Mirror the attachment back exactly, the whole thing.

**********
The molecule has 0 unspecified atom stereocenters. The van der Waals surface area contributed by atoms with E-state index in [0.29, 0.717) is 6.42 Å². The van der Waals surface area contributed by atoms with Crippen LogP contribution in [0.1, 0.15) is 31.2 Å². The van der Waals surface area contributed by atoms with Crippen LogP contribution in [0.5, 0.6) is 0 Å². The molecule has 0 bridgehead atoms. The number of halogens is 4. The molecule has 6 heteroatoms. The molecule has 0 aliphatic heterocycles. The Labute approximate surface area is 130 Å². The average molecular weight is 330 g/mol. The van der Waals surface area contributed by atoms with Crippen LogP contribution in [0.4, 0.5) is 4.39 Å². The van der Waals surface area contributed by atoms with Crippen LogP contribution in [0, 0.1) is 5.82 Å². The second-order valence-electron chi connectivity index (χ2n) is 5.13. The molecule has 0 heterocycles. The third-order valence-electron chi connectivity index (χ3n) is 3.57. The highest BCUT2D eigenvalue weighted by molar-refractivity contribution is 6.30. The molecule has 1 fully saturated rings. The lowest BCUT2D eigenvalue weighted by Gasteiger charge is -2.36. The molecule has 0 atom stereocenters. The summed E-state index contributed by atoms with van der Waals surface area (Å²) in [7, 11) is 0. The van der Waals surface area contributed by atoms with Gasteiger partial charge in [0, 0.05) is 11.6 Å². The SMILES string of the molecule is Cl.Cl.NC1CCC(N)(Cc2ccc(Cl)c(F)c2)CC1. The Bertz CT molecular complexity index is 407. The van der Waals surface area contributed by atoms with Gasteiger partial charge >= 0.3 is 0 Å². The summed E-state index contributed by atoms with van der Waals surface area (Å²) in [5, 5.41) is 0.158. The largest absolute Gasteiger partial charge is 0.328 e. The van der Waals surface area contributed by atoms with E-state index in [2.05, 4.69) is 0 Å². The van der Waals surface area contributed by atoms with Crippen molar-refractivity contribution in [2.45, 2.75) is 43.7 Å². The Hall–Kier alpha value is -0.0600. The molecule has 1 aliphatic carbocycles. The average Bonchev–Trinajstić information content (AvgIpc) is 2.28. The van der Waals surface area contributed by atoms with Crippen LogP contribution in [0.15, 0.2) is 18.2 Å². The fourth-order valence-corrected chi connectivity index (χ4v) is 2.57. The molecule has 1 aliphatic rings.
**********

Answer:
The molecule has 0 unspecified atom stereocenters. The van der Waals surface area contributed by atoms with E-state index in [0.29, 0.717) is 6.42 Å². The van der Waals surface area contributed by atoms with Crippen LogP contribution in [0.1, 0.15) is 31.2 Å². The van der Waals surface area contributed by atoms with Crippen LogP contribution in [0.5, 0.6) is 0 Å². The molecule has 0 bridgehead atoms. The number of halogens is 4. The molecule has 6 heteroatoms. The molecule has 0 aliphatic heterocycles. The Labute approximate surface area is 130 Å². The average molecular weight is 330 g/mol. The van der Waals surface area contributed by atoms with Crippen LogP contribution in [0.4, 0.5) is 4.39 Å². The van der Waals surface area contributed by atoms with Crippen LogP contribution in [0, 0.1) is 5.82 Å². The second-order valence-electron chi connectivity index (χ2n) is 5.13. The molecule has 0 heterocycles. The third-order valence-electron chi connectivity index (χ3n) is 3.57. The highest BCUT2D eigenvalue weighted by molar-refractivity contribution is 6.30. The molecule has 1 fully saturated rings. The lowest BCUT2D eigenvalue weighted by Gasteiger charge is -2.36. The molecule has 0 atom stereocenters. The summed E-state index contributed by atoms with van der Waals surface area (Å²) in [7, 11) is 0. The van der Waals surface area contributed by atoms with Gasteiger partial charge in [0, 0.05) is 11.6 Å². The SMILES string of the molecule is Cl.Cl.NC1CCC(N)(Cc2ccc(Cl)c(F)c2)CC1. The Bertz CT molecular complexity index is 407. The van der Waals surface area contributed by atoms with Gasteiger partial charge >= 0.3 is 0 Å². The summed E-state index contributed by atoms with van der Waals surface area (Å²) in [5, 5.41) is 0.158. The largest absolute Gasteiger partial charge is 0.328 e. The van der Waals surface area contributed by atoms with E-state index in [2.05, 4.69) is 0 Å². The van der Waals surface area contributed by atoms with Crippen molar-refractivity contribution in [2.45, 2.75) is 43.7 Å². The Hall–Kier alpha value is -0.0600. The molecule has 1 aliphatic carbocycles. The average Bonchev–Trinajstić information content (AvgIpc) is 2.28. The van der Waals surface area contributed by atoms with Crippen LogP contribution in [0.15, 0.2) is 18.2 Å². The fourth-order valence-corrected chi connectivity index (χ4v) is 2.57. The molecule has 1 aliphatic rings.